Every now and then, a religion story breaks out online that truly defies a quick and easy blog report. This is certainly the case with the slap-fest that is taking place between our friends at the Christianity Today blog and the trailblazing liturgists at the Episcopal Church's Office of Women's Ministries. To get up to speed on the amazing story of the little neo-pagan Eucharist that could, start with Ted Olsen's initial reporting at the CT blog. Read it all. There is no way for me to crunch this story down into a few paragraphs, but I can at least let you see the most explosive summary statement. And note that Ted Olsen absolutely nails the larger global story here, the larger story that we will have to look for in the mainstream media. That is, we can look for it once the mainstream media finishes with John Kerry and George Bush and realizes that the front lines in the bitter Anglican sex war may have moved. Here is how the story begins:
Imagine for one moment that you're a leader in the Episcopal Church USA. You know that within the next few days, a global commission is going to release a report on how the global Anglican Communion should respond to your church, and is likely to be critical of the ordination of an actively homosexual man as bishop. You know, and have said yourself, that the debate isn't just about sexuality: It's about how one views the Bible. And you know that all eyes will be on your denomination over the next few weeks. What do you do?
What the real leaders of the Episcopal Church did was to take an action that makes ordaining a homosexual man as a bishop almost a non-issue. They started promoting the worship of pagan deities. This is not a joke nor an overstatement. In all truth and seriousness, leaders of the Episcopal Church USA are promoting pagan rites to pagan deities.
These sentences were written an eternity ago, in blogosphere terms. So much has happened since then, including the church's establishment lashing out at Christianity Today, a magazine with a staff that is more than a few people who fluently speak the lingo of Episcopalians and even neo-feminists. It also should be noted that the main links to the controversial liturgy have -- surprise -- suddenly gone dead. But the printable version is still over here on another page. That's where you will find all kinds of interesting images, such as:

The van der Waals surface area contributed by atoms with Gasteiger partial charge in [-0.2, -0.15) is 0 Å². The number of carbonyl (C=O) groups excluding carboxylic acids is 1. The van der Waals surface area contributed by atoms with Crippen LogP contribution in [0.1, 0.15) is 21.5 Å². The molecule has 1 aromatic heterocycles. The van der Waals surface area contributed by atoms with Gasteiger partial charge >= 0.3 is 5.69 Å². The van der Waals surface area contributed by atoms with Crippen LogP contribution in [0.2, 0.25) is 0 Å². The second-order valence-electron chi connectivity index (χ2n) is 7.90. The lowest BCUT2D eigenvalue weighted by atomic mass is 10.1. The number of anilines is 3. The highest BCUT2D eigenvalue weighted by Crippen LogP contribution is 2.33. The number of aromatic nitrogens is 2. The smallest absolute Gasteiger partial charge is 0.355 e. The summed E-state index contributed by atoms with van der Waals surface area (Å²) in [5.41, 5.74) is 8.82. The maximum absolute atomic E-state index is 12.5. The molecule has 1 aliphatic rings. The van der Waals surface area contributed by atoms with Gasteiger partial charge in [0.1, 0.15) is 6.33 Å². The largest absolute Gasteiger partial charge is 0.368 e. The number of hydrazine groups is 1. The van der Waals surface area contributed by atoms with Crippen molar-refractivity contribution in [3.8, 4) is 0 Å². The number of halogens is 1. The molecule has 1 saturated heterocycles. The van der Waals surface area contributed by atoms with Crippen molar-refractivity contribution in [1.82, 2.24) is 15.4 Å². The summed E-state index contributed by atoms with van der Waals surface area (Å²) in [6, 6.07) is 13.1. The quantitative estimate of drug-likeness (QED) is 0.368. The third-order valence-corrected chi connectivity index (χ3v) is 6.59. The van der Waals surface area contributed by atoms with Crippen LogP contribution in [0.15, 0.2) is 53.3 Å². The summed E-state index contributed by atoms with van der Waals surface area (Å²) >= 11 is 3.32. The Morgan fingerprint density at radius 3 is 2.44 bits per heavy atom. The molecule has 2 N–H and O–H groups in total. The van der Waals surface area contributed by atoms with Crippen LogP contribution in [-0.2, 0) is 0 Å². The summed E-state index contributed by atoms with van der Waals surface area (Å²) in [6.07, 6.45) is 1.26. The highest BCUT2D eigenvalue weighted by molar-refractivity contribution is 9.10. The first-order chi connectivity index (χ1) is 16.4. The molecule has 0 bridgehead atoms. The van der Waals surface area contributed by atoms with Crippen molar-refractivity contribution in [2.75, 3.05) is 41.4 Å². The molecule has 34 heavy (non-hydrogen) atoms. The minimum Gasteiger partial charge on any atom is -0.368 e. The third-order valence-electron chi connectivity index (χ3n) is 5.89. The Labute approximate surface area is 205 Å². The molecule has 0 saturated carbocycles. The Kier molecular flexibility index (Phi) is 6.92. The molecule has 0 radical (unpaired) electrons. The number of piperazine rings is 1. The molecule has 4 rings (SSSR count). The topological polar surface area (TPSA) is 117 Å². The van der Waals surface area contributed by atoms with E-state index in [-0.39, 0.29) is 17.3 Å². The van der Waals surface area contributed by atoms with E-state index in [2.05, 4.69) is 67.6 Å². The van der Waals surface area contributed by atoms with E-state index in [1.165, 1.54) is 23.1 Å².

"Blessed are you, Mother God, for the fertility of this world. We thank you for the sight and scent of flowers, for the way their shape evokes in us the unfolding of our own sexuality, and for their power to remind us of the glory and the impermanence of physical beauty. May our days of blossoming and of fading be days spent in your presence."
Dipping her fingers into the bowl of salt water, one of the women says, "Sisters, this is the water of life. From the womb of the sea, Mother Earth brought forth life. From the womb waters of our own bodies our children are born. In the womb shaped fonts of our churches, we are baptized into community. This is the water of life." Touching the water again, she continues. "This, too, is the water of our tears. Our power to weep is an expression of God's love in and through us. We weep in sorrow for that which we have lost. We weep in anger for the pain of others. We weep in hope of healing and wholeness, and we weep in joy when our hearts are too full to contain our feelings."
Dipping her fingers in the water, each traces a tear on the cheek of the woman beside her saying, "Remember, sister, tears are the water of life."
That's really old by now. Journalists should print out a copy quick for the files before that vanishes as well.